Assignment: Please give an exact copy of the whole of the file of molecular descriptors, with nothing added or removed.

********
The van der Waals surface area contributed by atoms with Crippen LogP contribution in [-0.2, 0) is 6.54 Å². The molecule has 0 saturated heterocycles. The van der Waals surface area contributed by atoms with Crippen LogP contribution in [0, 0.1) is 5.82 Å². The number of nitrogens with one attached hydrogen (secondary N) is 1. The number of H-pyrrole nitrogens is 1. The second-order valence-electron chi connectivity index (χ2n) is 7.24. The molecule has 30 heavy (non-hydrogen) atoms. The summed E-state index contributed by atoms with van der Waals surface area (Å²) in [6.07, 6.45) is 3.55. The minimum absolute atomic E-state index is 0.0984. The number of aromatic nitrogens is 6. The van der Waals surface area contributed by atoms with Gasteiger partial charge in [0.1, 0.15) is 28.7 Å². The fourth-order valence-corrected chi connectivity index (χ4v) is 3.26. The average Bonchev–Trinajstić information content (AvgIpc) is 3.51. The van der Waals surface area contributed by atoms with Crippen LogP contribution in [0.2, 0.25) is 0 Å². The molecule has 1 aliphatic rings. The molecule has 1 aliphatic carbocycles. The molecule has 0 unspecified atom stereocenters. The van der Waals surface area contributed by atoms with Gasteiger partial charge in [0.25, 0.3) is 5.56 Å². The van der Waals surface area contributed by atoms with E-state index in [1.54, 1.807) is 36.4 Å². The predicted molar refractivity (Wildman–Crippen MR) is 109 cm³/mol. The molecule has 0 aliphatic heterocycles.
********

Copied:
The van der Waals surface area contributed by atoms with Crippen LogP contribution in [-0.2, 0) is 6.54 Å². The molecule has 0 saturated heterocycles. The van der Waals surface area contributed by atoms with Crippen LogP contribution in [0, 0.1) is 5.82 Å². The number of nitrogens with one attached hydrogen (secondary N) is 1. The number of H-pyrrole nitrogens is 1. The second-order valence-electron chi connectivity index (χ2n) is 7.24. The molecule has 30 heavy (non-hydrogen) atoms. The summed E-state index contributed by atoms with van der Waals surface area (Å²) in [6.07, 6.45) is 3.55. The minimum absolute atomic E-state index is 0.0984. The number of aromatic nitrogens is 6. The van der Waals surface area contributed by atoms with Gasteiger partial charge in [0.1, 0.15) is 28.7 Å². The fourth-order valence-corrected chi connectivity index (χ4v) is 3.26. The average Bonchev–Trinajstić information content (AvgIpc) is 3.51. The van der Waals surface area contributed by atoms with Crippen LogP contribution in [0.2, 0.25) is 0 Å². The molecule has 1 aliphatic rings. The molecule has 1 aliphatic carbocycles. The molecule has 0 unspecified atom stereocenters. The van der Waals surface area contributed by atoms with Gasteiger partial charge in [0.25, 0.3) is 5.56 Å². The van der Waals surface area contributed by atoms with E-state index in [1.54, 1.807) is 36.4 Å². The predicted molar refractivity (Wildman–Crippen MR) is 109 cm³/mol. The molecule has 0 aliphatic heterocycles.